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Meal Periods and Rest Breaks

Federal law guarantees workers a minimum wage, plus overtime for hours worked over 40 in a week, and California laws meet and exceed those mandates. Contrary to popular belief, though, there is no federal requirement for meal or rest breaks; whether to require those or not is left up to each individual state to decide. Currently, only 21 states in the country mandate meal periods for adult workers in the private sector, and only seven states also have requirements for rest periods. In California, workers get both. Learn about meal breaks and rest periods in California below, including penalties if the rules are violated.

If you are a California employer with questions regarding meal and rest breaks in the workplace, or if you are an employee who has been denied the breaks you were owed, contact Rounds & Sutter LLP. From our offices in Ventura and Westlake Village, we advise and represent employers and employees in Oxnard, Camarillo, and surrounding communities in Southern California.

California Rest Break Requirements

Employees are entitled to a paid rest break for every four hours of work. An employee on an eight-hour shift, therefore, would be entitled to two rest breaks during their shift. Each break should be at least ten minutes long. Ideally, the break should be taken close to the two-hour mark every four hours.

Meal Period Laws in California

Workers in California are entitled to an unpaid meal break every five hours. The meal period must be at least 30 minutes long and can be taken at any time during the five-hour period, at the employer’s discretion.

Employees can lawfully agree to give up their meal break if they so choose so long as they won’t be working more than six hours. Likewise, workers can waive their second meal period if their shift won’t last more than 12 hours.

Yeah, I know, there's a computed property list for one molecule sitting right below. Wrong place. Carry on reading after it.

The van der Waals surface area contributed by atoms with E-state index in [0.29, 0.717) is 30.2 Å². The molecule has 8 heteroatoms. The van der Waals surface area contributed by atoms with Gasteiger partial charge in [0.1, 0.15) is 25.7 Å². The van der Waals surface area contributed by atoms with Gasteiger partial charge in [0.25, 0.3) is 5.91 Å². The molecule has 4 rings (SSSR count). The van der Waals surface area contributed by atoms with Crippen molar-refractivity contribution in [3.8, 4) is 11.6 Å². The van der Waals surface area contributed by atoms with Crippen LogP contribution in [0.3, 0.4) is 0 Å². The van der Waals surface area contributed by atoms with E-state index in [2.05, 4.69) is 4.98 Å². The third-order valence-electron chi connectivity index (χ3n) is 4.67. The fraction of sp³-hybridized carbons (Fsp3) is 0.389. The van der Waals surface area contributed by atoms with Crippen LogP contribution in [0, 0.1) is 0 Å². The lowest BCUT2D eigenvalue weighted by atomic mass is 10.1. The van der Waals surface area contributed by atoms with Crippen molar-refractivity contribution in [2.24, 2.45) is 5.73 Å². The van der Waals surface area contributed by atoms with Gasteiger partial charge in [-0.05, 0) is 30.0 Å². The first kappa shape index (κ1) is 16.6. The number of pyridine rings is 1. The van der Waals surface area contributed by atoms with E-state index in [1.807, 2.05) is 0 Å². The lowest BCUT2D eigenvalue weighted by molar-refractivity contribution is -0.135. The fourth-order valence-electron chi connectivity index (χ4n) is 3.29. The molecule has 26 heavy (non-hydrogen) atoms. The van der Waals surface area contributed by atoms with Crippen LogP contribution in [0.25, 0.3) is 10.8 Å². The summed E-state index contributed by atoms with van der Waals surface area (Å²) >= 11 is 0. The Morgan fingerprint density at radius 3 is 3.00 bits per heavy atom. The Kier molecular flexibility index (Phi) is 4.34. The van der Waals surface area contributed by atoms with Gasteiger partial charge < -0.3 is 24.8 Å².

What Is an On-Duty Break?

By way of example, an employee on the clock from 9:00 am to 5:00 pm is entitled to one rest break and one meal period. In contrast, an employee working from 8:00 am to 5:00 pm should get two rest breaks and one meal period. Generally speaking, an employer cannot require an employee to be on-call during either a rest break or a meal period. However, an employee can voluntarily choose to be on-call. In such a situation, if an on-call employee misses their break, they should be compensated for their time, but the employer won’t incur any liability because the employee missed their break.

California law also allows an employee to agree in writing to stay on duty during meal periods. In very few limited situations, an employee might not be relieved of all their duties during a meal period or rest break due to the nature of their employment, such as being the only security guard on duty at a facility.

Penalties for Missed Rest Breaks and Meal Periods

If an employee is denied a rest break or meal period they were otherwise entitled to, the employer owes them one hour of wages for every day a meal or rest break is denied.

Employees who are eligible for meal and rest breaks are the same workers covered by minimum wage and maximum hour (overtime) requirements. In other words, exempt white-collar workers and other exempt employees, along with independent contractors, are not entitled to rest breaks or meal periods under the law. Additionally, in unionized settings, a collective bargaining agreement can lawfully set meal and rest break schedules differently from what California law would otherwise require.

Help With Meal and Rest Breaks and Other Wage & Hour Issues in Oxnard and Ventura

If you are an employer or employee dealing with missed rest breaks and meal periods or other wage and hour issues in Ventura, Oxnard, Camarillo, or surrounding communities, call Rounds & Sutter at 805-650-7100 for practical advice and effective representation from a skilled and experienced California employment law attorney.